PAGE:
Allstate Salesman Tells You One Thing, Sells You Another

Noah decided that it’s time to be all grown up and insure his possessions, and so he called up Allstate to take out a pretty basic renter’s insurance policy. He conferred with the salesman first in order to make sure that his valuable watches would be covered under the policy, and not require an extra rider. Yes, Noah was assured, those watches would be covered. Then his policy showed up in the mail. Guess what it doesn’t cover?

I recently decided to be a grown-up and get my first Renter’s Policy, via Allstate. I called their main number and had a friendly salesperson write me up a basic policy. Of my belongings, I have a couple nice watches, valued at a couple-thousand dollars, which I really wanted to ensure were protected. Over a series of emails, the salesman made it clear to me that while I could purchase a “rider” to specifically include these watches, I didn’t have to. All of my belongings, with no limits, were covered under the main “umbrella” of the policy. Having gotten this in writing (via email), I felt comfortable making the purchase.

A week later, I received a long-form copy of my policy, which very clearly dictates a long list of limitations on specific items. I didn’t care about the limit on rugs, silverware or firearms, but the glaring limit of $1,000-per-occurrence on jewelry (like watches) was directly in conflict from what the salesman had gone on record as having sold me!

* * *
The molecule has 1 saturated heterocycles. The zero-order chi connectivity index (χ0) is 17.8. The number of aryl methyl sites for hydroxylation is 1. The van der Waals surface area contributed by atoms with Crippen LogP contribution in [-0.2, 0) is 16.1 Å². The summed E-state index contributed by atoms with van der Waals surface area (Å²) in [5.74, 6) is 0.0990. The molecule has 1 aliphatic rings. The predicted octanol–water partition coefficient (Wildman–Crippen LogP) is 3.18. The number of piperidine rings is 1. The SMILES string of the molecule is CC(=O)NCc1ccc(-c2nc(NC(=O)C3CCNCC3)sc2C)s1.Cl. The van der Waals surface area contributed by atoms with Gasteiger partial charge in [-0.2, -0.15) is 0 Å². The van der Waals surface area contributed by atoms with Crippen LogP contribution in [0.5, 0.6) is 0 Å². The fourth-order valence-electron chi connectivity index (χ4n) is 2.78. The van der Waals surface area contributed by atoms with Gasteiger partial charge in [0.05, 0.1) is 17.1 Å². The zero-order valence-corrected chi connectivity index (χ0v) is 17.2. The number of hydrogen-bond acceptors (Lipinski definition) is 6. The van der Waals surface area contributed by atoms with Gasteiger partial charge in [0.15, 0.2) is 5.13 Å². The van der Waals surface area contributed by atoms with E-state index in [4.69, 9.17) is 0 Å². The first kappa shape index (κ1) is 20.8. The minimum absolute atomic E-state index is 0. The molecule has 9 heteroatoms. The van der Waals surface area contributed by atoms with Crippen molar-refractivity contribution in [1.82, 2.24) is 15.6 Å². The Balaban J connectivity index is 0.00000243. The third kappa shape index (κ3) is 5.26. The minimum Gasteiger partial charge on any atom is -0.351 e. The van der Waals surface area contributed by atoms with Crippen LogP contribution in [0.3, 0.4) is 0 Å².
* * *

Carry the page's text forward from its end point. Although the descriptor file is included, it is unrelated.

Over the last week, I’ve spent hours on the phone with Allstate, never being able to get the same representative twice, nor able to get anyone to commit to either a resolution or a refund. It’s the last point that has me scared. Apparently, no one at Allstate has the capacity to issue a refund for a policy that was sold as something else – i.e. “Bait and Switch”, nor do they have the ability to schedule (at their cost) additional coverage that reflects what I was told I purchased. I’ve been told that there is no process to escalate this complaint, and there is no process by which they issue refunds even as a result of lies or misinformation (which is documented!) by their salespeople.

What can you recommend as far as escalating this to someone who can actually make a change, refund or some kind of remuneration?

That’s not “bait and switch.” If Noah’s account of what happened is correct, that is what is more commonly known as “lying.”

We don’t have any higher-up contacts at Allstate, but can recommend the classic tactics in the The Ultimate Consumerist Guide To Fighting Back. Go into your interactions with a clear idea of what you want from Allstate: do you want a refund, a rider for the watches at no cost, or something else?

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